New Content Strategy for B2Bs
The strategy for creating text for documents that relate to B2B technical products and services is changing. Here are 3 reasons why:
1. The Proliferation of Mobile Devices
It’s not true that mobile device users have a shorter attention span, or that they are less willing to read long copy than laptop and desktop readers. In fact, the opposite can be true. Most people bring either a phone or tablet into meetings and seminars. Not only is this a time saver, but it’s a sanity saver as well. Stuck in a boring meeting with nothing else to do, people will read long emails and attachments that they would otherwise delete. The only real consideration for creating mobile-friendly content is to eliminate as much white space as possible. Remember that mobile content isn’t just content created specifically for mobile devices, it’s any content that’s destined to go online (just about everything).
2. The Lack of Time
Technology is replacing people—and in most regards it’s doing a good job (whether this is a good thing is another topic). But everything that technology cannot do—i.e. read marketing material—creates a greater burden on the people that remain. This means material needs to be easily accessible, easy to read, well-organized, fact-driven, and logical. The reader’s credibility test is whether the statement is capable of proof (i.e. 3 terabytes of memory vs. an astonishing amount of memory).
3. An Increasingly International Audience.
There a fine line between adjusting copy to accommodate an international audience and ensuring that the copy is interesting to a U.S. audience. A good strategy is to remove unnecessary (not all) clichés and idioms---there are still some instances where nothing conveys a thought as precisely and economically as a cliché. Also, don’t overuse contractions; international audiences have trouble deciphering them. Finally, while the advice for vigorous writing has always been to use one precise adjective or adverb in place of two weak ones, better to go with 2 weak adjectives than a single one that’s precise, but obscure. Many international businesspeople learn a version of English called Basic English. It’s a shortcut that involves a list of simple words and modifiers. For a writer, it’s good to be aware of the list and, everything else being equal, opt for those words.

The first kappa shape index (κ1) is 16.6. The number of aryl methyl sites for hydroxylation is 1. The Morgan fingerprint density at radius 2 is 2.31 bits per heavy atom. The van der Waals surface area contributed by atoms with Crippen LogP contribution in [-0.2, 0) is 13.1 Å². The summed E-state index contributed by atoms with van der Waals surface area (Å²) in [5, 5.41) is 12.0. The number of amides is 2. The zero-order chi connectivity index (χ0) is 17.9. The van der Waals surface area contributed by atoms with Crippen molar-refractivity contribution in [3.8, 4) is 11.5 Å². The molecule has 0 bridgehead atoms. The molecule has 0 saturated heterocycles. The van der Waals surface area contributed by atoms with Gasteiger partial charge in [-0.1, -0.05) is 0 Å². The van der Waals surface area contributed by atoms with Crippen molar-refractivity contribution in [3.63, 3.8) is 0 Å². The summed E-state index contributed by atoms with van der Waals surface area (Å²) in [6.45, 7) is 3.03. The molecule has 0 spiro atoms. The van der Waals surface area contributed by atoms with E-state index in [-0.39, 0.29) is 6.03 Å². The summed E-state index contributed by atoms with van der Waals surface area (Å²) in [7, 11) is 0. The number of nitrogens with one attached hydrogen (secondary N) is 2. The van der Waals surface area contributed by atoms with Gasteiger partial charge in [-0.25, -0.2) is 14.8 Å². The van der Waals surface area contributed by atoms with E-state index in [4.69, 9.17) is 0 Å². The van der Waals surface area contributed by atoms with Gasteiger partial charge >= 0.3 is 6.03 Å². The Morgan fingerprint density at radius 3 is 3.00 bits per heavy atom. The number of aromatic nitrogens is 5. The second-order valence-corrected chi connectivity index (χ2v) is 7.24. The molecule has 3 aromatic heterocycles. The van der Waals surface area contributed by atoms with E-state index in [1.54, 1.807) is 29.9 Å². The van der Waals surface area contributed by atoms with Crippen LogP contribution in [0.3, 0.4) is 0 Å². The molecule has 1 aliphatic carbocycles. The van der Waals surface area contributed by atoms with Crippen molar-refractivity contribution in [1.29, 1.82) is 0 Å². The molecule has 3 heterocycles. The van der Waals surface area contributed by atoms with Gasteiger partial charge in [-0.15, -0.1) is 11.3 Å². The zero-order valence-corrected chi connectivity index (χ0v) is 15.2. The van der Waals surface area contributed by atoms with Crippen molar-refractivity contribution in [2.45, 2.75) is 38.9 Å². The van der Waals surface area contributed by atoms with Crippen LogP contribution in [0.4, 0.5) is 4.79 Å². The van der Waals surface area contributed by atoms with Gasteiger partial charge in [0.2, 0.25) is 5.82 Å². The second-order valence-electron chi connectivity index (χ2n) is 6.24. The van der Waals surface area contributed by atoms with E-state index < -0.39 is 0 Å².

But there are also 2 aspects of content strategy for technical products and services that have not changed:
1. It needs to make a convincing case to buy—no matter how many words it takes.
A 6,000-word white paper is not too long if that’s what it takes to lay out a logical, fact-based case to buy. Making that case for technical products and services, especially expensive technical products and services, is going to take a lot of words. The length is not the issue, it’s the content.
2. It needs to be precise and succinct.
The goal is to keep the reader… reading—meaning avoid anything that’s going to make the reader lose interest and stop. Don’t include any information that the reader already knows. For example, don’t start a sentence with “It goes without saying…” Keep copy as crisp, concise, and fact-based as possible. Don’t make any thin claims or promote overblown benefits. Don’t write anything that will adversely affect the document’s credibility. Successful retail stores have floor plans designed to lead the shopper in a profitable direction. Smart, strategic marketing text will do the same.
Eliminate as much white space as possible in anything that’s destined for digital (just about everything); be respectful of other people’s time by making the copy easy to access and read; make minor adjustments for an international audience (if there is one); and don’t worry about length; worry about interesting, valuable content instead.